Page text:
SFA’s Ann Hollas, SHSU’s Madison Wallace Win Weekly Honors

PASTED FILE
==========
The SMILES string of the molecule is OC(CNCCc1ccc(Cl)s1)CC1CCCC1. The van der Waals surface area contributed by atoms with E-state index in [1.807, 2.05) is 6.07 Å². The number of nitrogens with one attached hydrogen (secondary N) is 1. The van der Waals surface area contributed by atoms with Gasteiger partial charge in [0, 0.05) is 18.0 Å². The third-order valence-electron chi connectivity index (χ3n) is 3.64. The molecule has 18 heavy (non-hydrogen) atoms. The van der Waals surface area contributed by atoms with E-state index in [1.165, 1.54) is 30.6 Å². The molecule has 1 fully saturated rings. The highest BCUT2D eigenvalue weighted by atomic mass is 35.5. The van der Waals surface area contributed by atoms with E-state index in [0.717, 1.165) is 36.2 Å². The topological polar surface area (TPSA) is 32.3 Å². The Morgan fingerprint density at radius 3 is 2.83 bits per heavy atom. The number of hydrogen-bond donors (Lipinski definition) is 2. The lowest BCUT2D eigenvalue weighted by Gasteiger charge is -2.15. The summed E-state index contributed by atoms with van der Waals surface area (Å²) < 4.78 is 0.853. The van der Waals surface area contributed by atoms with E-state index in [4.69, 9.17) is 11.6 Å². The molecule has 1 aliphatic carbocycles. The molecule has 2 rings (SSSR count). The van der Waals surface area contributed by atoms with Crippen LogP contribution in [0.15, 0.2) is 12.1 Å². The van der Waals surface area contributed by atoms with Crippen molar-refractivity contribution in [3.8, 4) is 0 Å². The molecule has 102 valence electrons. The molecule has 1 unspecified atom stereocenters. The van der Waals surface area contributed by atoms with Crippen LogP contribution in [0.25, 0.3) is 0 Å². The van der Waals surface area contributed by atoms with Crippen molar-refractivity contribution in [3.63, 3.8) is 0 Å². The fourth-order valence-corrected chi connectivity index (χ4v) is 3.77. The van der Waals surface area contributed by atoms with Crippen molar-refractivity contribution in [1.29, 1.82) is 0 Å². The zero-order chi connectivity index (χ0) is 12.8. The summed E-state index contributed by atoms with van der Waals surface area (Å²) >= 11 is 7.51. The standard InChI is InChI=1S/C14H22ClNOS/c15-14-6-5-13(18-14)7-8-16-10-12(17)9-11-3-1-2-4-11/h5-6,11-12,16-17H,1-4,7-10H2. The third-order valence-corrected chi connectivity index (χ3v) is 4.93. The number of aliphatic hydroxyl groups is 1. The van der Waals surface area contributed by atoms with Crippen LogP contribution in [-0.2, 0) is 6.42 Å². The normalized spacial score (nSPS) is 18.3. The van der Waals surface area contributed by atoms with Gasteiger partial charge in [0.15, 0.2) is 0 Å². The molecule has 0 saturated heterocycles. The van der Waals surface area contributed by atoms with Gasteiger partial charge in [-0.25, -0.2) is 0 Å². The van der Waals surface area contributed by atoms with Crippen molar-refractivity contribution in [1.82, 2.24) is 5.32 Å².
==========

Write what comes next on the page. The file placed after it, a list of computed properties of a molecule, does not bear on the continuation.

first_imgFRISCO, Texas – Stephen F. Austin’s Ann Hollas and Sam Houston State’s Madison Wallace are the Southland Volleyball Players of the Week, the league announced Monday. All weekly awards are presented by MidSouth Bank. Offensive Player of the Week: Ann Hollas, Stephen F. Austin – Jr. – Setter – Longview, TexasThe junior setter did a little bit of everything for the Ladyjacks, helping them extend their win streak to 10 matches with victories over two Conference USA foes, an American Athletic Conference adversary who was receiving votes in the AVCA Coaches Poll and SEC opponent. Hollas started the week posting a double-double over Rice before downing 10 kills against Wichita State and Mississippi State. In each of those matches, Hollas hit .600 or better while running the Ladyjacks’ attack. Eclipsing 30 assists in two of SFA’s matches, Hollas became the seventh player in program history to reach the 2,000-assist career mark. The Longview product also earned North Texas Challenge All-Tournament Team accolades.   Southland weekly award winners are nominated and voted upon by each school’s sports information director. Voting for one’s own athlete is not permitted. To earn honorable mention, a student-athlete must appear on 25 percent of ballots. Sam Houston extended its win streak to four, picking up three wins at the Maverick Invitational hosted by UT Arlington. The Bearkats did not drop a set over the weekend, sweeping Belmont on Friday and taking down Grand Canyon and UTA on Saturday. SHSU hosts McNeese on Thursday at 6:30 p.m. on ESPN3 and Lamar on Saturday at 1 p.m. Honorable Mention: Samantha Anderson, Central Arkansas; Taylor Cunningham, Sam Houston State; Bethany Clapp, Incarnate Word; Kendall Bosse, Abilene Christian.center_img Defensive Player of the Week: Madison Wallace, Sam Houston State – Sr. – Libero – Pasadena, TexasThe Bearkats have been red hot since shifting Wallace to libero, closing out their non-conference action with four consecutive wins. The senior was named MVP of the Maverick Invitational after averaging 6.22 digs per set in three Sam Houston sweeps. Wallace closed out last week with 20 digs against Chicago State and picked up this week right where she left off, recording 20 in a three-set win over Belmont. She added another 20 digs against Grand Canyon before keeping alive another 16 with a career-best six service aces in a victory over UTA.Honorable Mention: Danae Daron, Stephen F. Austin; Emily Doss, Central Arkansas; Channing Burleson, Northwestern State. SFA (13-2, 0-0 Southland) won the North Texas Challenge, defeating receiving votes Wichita State 3-1 on Friday before taking down the tournament host in five sets and closing the tournament with a sweep of Mississippi State. The team also downed Rice in a four-setter Tuesday. The Ladyjacks open the Southland season at home Saturday against Central Arkansas (10-3, 0-0 SLC) at 1 p.m. CT. Hollas claimed offensive honors while Wallace garnered the defensive award as each player led their respective teams to undefeated weeks and tournament titles.last_img read more